The UK press regulator, the Independent Press Standards Organisation, wants the public to be “more confident in engaging with the press,” so the regulator has released new explanations for the average reader about how the press does it job.
iMediaEthics has written to IPSO to ask about future guidance; an IPSO spokesperson said there isn’t a schedule yet but there will be more sheets released in 2018. Some highlights from the information sheets:
- Journalists can report on court proceedings including photos and addresses of people giving evidence
- Information from court can be republished in a variety of news outlets
- Journalists aren’t required to publish everything or every day from a court case
- People might be photographed leaving court
- Journalists can’t ID sexual assault victims and people who are unrelated to convicted criminals unless it’s in the public interest.
- Journalists can report on anything from an inquest into a death
- Journalists should be sympathetic and shouldn’t be the ones to tell a family member about a death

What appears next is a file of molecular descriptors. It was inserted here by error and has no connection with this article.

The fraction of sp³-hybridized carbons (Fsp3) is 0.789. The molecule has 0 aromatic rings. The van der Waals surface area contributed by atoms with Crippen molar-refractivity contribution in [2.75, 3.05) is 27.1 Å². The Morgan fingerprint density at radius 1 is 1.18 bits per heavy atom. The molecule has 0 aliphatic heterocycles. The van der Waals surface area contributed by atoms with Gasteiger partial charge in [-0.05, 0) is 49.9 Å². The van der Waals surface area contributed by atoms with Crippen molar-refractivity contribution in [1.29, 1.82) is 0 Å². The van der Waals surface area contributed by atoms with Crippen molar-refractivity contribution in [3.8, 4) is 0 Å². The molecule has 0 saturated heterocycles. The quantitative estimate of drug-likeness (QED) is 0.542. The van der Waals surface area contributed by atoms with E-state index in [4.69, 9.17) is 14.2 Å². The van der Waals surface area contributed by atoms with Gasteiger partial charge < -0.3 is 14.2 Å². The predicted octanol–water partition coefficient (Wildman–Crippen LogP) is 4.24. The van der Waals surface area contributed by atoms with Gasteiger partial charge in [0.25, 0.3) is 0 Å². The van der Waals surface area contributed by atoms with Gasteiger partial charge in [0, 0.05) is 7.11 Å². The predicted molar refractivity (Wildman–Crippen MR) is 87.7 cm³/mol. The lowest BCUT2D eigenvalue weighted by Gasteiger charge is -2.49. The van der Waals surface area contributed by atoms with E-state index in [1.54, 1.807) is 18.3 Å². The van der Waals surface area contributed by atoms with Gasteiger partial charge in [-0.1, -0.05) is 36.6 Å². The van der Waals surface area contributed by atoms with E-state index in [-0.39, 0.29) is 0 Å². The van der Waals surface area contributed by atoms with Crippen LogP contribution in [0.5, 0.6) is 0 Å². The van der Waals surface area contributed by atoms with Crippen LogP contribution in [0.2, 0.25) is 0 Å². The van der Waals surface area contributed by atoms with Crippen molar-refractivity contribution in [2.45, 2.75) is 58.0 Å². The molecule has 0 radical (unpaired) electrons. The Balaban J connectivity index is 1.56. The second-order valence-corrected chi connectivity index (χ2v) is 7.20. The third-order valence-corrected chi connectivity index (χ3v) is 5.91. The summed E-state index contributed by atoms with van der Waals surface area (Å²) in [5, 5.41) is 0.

- Journalists don’t need to include everything in reporting on a suicide
- Anything posted on social media can be seen if it isn’t protected by privacy settings. And if, there aren’t privacy settings, journalists can publish information from social media even if someone else posted it about you.
- Information about children or sexual offense victims shouldn’t be published without permission
- Screenshots of even deleted social media posts may be published
- Journalists can’t identify sex crime victims without consent from victims
- Journalists can and do use social media to fact check or get in contact
UPDATED: 1/15/2018 11:27 AM EST